Think long-term value
ifind fashion trends to be quite amusing. In the early 1990s, paisley shirts formed part of almost every man’s wardrobe. Ten years later we couldn’t believe that we just had to have those horrible curls and swirls, but at the time it was a fashion trend and we didn’t dare to be different. Towards the end of 2011, however, paisley started to make a comeback and suddenly some started to regret the fact that we got rid of those ugly shirts. It’s all about doing your homework and buying those items before they become trendy and it’s no different on the stock market.
Roughly five years ago, the global quantitative easing started to have a positive effect on shares worldwide, and bank shares, for example, grew by more than 150% between mid-2010 and mid-2015. After several interest rate hikes these past few months, however, this sector has now lost nearly 30% of its value following last year’s peaks and many are left wondering whether this may be only the beginning, as bank shares’ priceto-book ratios are still trading on the more expensive side.
Before we tackle that question, I think we should first ask ourselves why we as investors should consider an investment in shares in the first place. Should it be because we find a particular share price to be attractively low in the hopes of it growing to new heights in the following years? The answer is no. Shares should be bought with the main goal of providing you with a growing passive future income. Most of us invest with the intention of retiring with the capital we’ve saved during our careers. But if you buy shares with the intention of selling them at a profit within a short period of time, you are not an investor; you are a speculator and a gambler.
If we consider an investment in the top five SA bank shares (Absa, FirstRand, Investec, Nedbank and Standard Bank) five years ago (2011), you could have purchased a 4% dividend yield in these shares (before dividend tax at 15% currently), in an environment where money market traded at around 5.3% (before a maximum income tax rate of 41% currently).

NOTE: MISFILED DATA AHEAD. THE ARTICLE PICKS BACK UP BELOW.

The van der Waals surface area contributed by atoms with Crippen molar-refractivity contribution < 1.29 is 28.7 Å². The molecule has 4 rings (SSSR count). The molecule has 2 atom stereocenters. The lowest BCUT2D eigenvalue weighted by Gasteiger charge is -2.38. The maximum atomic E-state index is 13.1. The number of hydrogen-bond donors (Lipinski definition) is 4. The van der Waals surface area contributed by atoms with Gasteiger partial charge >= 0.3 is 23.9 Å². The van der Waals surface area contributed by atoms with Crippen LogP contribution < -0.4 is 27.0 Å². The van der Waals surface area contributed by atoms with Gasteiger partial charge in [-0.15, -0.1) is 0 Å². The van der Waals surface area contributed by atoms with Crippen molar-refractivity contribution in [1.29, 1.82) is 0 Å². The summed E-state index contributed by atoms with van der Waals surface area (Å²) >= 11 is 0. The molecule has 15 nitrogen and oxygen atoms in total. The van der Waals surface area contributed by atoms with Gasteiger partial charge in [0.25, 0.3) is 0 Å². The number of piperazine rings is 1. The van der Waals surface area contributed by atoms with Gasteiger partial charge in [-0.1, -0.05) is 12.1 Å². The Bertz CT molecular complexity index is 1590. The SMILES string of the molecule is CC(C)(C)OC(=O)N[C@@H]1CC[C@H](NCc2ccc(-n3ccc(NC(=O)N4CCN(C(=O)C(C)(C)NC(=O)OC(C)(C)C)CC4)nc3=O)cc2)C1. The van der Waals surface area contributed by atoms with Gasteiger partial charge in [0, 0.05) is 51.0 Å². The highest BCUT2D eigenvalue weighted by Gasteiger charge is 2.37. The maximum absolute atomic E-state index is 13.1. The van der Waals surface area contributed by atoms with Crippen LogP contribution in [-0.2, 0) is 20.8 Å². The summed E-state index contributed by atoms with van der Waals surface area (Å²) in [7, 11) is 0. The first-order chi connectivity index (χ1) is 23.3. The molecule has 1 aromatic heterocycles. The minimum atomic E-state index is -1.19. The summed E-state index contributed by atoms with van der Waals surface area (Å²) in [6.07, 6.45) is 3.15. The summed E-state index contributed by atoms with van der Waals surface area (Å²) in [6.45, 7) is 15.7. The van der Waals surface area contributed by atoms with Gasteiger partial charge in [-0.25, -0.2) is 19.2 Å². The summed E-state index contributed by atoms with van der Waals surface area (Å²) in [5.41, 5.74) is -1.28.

What’s remarkable about this is that this income didn’t stay put at 4%, because as these banks’ revenues grew, their dividend payouts (income) rose by a whopping 20% per year. This is an extremely important point. As mentioned before, value investors like Warren Buffett strongly believe that a good investment shouldn’t be based on a share’s constant growth in price, but rather on the consistent growth of dividend payouts over time (its income-generating ability).
When we take a look at the top five SA banks’ dividend history, we will see that they have both an excellent profit- and dividend payout history. I am well aware of the negativity surrounding banks and the negative effect of recent interest rate hikes, possible bad debts and the drop in our local and global economies.
But we have to start buying again before this trend makes a comeback and the time is now. Just as clothing stores have end-ofseason-sales, you can now buy these shares at a 30% discount versus prices 11 months ago.
Remember, shares are bought as a long-term investment (seven to 10 years). Those who invested R100 in banks 20 years ago, would have earned approximately R2 (2%) on their capital in the first year. Today, 20 years later, that annual dividend income (before 15% dividend tax) would have grown to R45 on their original capital. This means that their income grew by 17% per year while the average wages in South Africa only increased by 9% over the same period. The icing on the cake is that bank shareholders also earned an additional 10% per year in capital growth over this period.
Don’t bankrupt yourself in an attempt to follow trends. Be proactive and buy value over the long term. This doesn’t mean that banks may not suffer more over the next six months, but see this weakness as an opportunity rather than a threat.
If you buy shares with the intention of selling them at a profit within a short period of time, you are not an investor; you are a speculator and a gambler. But we have to start buying again before this trend makes a comeback and the time is now. Just as clothing stores have end-of-seasonsales, you can now buy these 30%shares at a discount versus prices 11 months ago.